Last updated on November 19th, 2022 at 08:32 pm
Who’s up for Boudin aux Pommes (Blood Sausage with Apple)? Or what is the best thing to eat with bread? I’ve always been a bit finicky about cooking blood sausage. Maybe it was the name, or maybe I preferred someone else to cook it for me. I finally found the courage to cook it after my better half asked for it. I could not decline because he ensured it would be part of his birthday dinner. People you care about become very opportunistic when it is their birthday — not fun at all. Wait till my birthday comes! I need to remember this day.
Boudin or blood sausage or black pudding, however one wishes to call it, is very rich in iron and, therefore, particularly suitable for those suffering from iron deficiency. Wikipedia defines Blood sausage as a generic name for a type of sausage made by cooking blood or dried blood with a filler until it is thick enough to congeal when cooled.
The dish exists with different names in various cultures from Asia to Europe and the Americas. Pig, cattle, sheep, duck, and goat blood can be used depending on different countries. In Europe and the Americas, typical fillers include meat, fat, suet, bread, cornmeal, sweet potato, onion, chestnuts, barley, and oatmeal. In Spain, Portugal, and Asia, potato is often replaced by rice.
It is very surprising to learn that dried blood is only a third of the final product that is full of creole spices, peppers, and other ingredients, depending on cultural preferences. There is also white pudding that is totally different. It is usually made with white meat from poultry, veal, pork fat, or veal fat.
All types of blood sausages can be cooked differently and depending on preference. Steamed or cooked slowly in butter and oil are the best ways to enjoy this type of delicacy. I prefer to cook the links under medium to low heat in butter and oil with lots of onions.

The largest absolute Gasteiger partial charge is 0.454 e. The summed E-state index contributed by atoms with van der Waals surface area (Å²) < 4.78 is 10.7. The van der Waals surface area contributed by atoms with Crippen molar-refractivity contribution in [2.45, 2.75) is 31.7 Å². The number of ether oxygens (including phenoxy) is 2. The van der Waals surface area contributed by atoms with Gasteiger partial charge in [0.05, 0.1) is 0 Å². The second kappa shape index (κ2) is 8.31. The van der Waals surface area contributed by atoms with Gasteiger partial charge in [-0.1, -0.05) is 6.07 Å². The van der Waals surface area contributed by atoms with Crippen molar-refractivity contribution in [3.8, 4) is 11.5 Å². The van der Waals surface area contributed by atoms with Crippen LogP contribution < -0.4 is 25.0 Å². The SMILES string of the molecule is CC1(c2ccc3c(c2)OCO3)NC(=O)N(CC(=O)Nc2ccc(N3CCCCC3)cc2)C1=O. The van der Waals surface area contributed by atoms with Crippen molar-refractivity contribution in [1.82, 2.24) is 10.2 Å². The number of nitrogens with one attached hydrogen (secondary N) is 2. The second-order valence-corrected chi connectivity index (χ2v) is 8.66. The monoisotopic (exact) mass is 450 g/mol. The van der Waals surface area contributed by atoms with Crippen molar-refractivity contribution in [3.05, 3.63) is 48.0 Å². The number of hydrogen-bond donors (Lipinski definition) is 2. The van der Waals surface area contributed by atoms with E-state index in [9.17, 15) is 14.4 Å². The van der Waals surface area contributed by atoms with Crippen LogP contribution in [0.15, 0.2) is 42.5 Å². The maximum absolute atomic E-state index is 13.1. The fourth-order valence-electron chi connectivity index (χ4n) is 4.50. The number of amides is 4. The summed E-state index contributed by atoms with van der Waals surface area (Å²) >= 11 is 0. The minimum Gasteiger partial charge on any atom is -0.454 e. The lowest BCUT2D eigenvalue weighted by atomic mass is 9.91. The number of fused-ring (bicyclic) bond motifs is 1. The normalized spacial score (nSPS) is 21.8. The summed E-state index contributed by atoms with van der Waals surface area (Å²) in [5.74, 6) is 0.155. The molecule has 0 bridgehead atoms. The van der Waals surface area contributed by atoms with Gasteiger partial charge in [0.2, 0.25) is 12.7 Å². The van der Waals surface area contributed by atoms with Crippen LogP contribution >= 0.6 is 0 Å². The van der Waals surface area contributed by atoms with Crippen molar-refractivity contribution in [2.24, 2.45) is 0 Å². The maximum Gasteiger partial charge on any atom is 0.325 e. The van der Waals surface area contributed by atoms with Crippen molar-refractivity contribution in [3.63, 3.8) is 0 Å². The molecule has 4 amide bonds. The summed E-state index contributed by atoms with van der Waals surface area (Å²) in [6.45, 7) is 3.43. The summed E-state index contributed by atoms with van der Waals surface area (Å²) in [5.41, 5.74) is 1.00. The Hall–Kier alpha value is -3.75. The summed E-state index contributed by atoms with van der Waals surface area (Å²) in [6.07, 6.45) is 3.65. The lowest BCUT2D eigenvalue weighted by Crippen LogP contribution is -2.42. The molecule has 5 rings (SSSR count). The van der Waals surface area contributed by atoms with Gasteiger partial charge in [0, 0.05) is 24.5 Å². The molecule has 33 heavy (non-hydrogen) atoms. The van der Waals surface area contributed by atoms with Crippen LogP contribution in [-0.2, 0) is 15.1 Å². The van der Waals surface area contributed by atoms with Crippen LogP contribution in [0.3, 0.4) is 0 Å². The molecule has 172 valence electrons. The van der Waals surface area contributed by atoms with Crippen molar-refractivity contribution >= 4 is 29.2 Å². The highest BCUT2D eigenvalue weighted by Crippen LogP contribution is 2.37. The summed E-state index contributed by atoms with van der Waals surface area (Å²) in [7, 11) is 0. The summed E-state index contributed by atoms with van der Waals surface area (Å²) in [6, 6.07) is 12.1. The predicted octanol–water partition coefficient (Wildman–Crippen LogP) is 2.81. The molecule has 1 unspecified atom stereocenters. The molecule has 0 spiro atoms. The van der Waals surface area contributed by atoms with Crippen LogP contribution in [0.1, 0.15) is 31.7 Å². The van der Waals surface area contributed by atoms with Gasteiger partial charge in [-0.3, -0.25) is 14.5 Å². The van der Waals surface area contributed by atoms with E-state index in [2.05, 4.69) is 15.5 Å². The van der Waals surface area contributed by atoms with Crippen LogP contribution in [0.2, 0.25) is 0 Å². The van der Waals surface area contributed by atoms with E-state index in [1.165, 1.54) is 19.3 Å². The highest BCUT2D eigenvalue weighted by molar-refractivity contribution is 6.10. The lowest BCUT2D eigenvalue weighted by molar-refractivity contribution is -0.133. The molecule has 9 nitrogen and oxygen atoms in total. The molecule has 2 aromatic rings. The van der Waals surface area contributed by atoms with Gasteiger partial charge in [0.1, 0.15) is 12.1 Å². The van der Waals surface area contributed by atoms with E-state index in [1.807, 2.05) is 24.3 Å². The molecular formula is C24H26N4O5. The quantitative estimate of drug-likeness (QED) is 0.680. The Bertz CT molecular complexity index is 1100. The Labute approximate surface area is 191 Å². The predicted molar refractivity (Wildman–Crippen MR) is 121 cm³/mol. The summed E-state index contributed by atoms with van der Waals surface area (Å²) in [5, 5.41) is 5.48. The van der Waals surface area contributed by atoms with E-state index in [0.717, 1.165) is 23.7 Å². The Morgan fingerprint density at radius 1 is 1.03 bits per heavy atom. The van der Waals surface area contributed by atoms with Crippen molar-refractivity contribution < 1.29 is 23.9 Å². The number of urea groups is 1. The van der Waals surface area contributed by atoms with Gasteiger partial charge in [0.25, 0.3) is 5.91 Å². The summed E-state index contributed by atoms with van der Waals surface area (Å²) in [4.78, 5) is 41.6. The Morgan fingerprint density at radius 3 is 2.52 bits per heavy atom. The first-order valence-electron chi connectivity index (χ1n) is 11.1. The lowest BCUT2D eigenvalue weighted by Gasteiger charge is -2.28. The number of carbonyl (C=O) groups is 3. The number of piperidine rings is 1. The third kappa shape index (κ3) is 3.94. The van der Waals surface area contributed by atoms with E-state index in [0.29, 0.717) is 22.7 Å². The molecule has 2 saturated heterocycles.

I vaguely remember my experience with making boudin. I remember being a spectator and not a participant or assisting as I was too afraid. All I can remember is the dish being very spicy and hot. I could not eat it a lot because of the hot peppers and onions – but it was so good. So with that idea, I decided to improvise the recipe with my store-bought links.
This is a very simple recipe. I used store-bought blood sausages and cooked them with apple, celery, onion, spices, and habanero pepper for more spiciness. The dish was very delightful and rich. I hope you will enjoy my Boudin aux Pommes recipe.
- 4 – 6 boudin links blood sausages
- 2 apples – cooking apples preferably and not too sweet and cut small
- 1 celery stalk – chopped thinly
- 1 medium onion – Julienned
- 1/2 habanero pepper – seeds removed
- 2 tbsp unsalted butter
- 1 tbsp olive oil
- salt to taste
- fresh ground pepper to taste
- Wash apples, remove core and cut in long slices and then cut the sliced in half. Set aside. Cut the celery stalk in thin to medium size pieces. Cut the onion julienned style and the hot pepper in thin slices. Rinse the links to remove excess liquid and pat dry. Set all ingredients aside.
- In a pan, add one tablespoon butter and 1 tbsp olive oil. When the butter has melted, add links and cook 3 to 4 minutes per sides. Add remaining butter. Add apples, onions, celery and hot pepper. Stir with wooden spoon preferably. Add salt and pepper to taste and let cooked on low heat for about 5 minutes. Serve immediately.
Please keep in mind that nutritional information is a rough estimate and can vary greatly based on the products used.
Nutrition info is automatically generated and provided as a courtesy and as an estimate only.